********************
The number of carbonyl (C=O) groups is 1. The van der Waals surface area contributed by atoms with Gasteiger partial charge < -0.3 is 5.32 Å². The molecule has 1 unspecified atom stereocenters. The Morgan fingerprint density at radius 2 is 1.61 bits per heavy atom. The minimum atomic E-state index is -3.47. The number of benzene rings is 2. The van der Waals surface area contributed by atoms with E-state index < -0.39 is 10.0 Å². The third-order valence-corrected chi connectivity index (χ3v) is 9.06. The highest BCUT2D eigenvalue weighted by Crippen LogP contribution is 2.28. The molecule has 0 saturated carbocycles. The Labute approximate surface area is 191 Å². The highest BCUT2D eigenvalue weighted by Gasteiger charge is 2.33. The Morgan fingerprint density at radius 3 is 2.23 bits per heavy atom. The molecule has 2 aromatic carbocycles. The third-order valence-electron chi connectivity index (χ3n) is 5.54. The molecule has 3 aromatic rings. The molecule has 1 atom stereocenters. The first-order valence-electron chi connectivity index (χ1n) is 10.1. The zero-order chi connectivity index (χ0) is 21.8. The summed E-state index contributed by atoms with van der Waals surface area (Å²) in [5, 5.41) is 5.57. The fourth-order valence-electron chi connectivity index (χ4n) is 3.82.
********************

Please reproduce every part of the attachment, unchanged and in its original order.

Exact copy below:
The number of carbonyl (C=O) groups is 1. The van der Waals surface area contributed by atoms with Gasteiger partial charge < -0.3 is 5.32 Å². The molecule has 1 unspecified atom stereocenters. The Morgan fingerprint density at radius 2 is 1.61 bits per heavy atom. The minimum atomic E-state index is -3.47. The number of benzene rings is 2. The van der Waals surface area contributed by atoms with E-state index < -0.39 is 10.0 Å². The third-order valence-corrected chi connectivity index (χ3v) is 9.06. The highest BCUT2D eigenvalue weighted by Crippen LogP contribution is 2.28. The molecule has 0 saturated carbocycles. The Labute approximate surface area is 191 Å². The highest BCUT2D eigenvalue weighted by Gasteiger charge is 2.33. The Morgan fingerprint density at radius 3 is 2.23 bits per heavy atom. The molecule has 2 aromatic carbocycles. The third-order valence-electron chi connectivity index (χ3n) is 5.54. The molecule has 3 aromatic rings. The molecule has 1 atom stereocenters. The first-order valence-electron chi connectivity index (χ1n) is 10.1. The zero-order chi connectivity index (χ0) is 21.8. The summed E-state index contributed by atoms with van der Waals surface area (Å²) in [5, 5.41) is 5.57. The fourth-order valence-electron chi connectivity index (χ4n) is 3.82.